Research shows that what older residents of a community need to age in place is what everyone else wants in their community. It isn’t only people who are 60 and older who need social and recreational opportunities, who want safe and affordable transportation or a variety of housing options. We all want opportunities to contribute to the economic vitality of our communities through paid work and volunteer opportunities. Part of living in a community is age-integration. People of all ages make your community a great place to grow up and to grow old.

One of the many advantages of an aging population is that older people are available to volunteer at schools, libraries, parks and recreations departments. Older residents of your community are probably already an essential part of childcare and the provision of child-oriented programs, civic engagement, community economic development and family financial health.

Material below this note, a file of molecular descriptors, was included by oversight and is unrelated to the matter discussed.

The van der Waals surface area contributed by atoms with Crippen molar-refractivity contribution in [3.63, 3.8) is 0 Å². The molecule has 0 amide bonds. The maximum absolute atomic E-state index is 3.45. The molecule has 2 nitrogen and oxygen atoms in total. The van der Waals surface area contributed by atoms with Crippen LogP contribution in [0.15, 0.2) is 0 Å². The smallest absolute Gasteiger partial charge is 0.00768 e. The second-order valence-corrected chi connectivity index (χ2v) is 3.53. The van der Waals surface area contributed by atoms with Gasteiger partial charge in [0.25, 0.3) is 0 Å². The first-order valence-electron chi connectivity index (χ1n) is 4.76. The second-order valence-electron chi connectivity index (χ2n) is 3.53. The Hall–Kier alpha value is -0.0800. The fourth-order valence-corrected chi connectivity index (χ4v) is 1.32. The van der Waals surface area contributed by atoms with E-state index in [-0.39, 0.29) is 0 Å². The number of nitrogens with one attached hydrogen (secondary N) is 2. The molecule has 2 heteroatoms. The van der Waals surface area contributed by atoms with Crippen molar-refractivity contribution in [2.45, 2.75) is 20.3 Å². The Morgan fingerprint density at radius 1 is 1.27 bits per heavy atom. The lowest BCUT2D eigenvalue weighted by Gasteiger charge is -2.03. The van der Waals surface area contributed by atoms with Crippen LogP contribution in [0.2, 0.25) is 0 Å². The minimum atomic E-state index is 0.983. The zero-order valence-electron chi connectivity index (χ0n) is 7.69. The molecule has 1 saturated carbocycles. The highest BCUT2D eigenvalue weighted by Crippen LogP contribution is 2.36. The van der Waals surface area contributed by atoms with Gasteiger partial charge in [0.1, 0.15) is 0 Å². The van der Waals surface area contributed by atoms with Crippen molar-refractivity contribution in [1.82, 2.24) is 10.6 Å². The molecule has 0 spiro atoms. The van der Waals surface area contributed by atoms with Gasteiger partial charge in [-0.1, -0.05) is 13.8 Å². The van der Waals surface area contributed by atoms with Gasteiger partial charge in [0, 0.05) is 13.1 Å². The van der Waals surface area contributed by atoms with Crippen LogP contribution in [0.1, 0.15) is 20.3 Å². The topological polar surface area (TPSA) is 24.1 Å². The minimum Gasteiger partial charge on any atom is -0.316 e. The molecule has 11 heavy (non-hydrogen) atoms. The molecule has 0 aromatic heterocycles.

Intergenerational relationships help us feel connected to each other and to the natural flow of life. Many older adults find fulfillment in sharing what they have learned with the younger people in the community. When older people share their life experience with younger people and young people share their enthusiasm and energy, all generations win. Children understand the world in a different way; older adults have a sense of purpose.

These are a few examples of intergenerational planning and programming from across northern New England.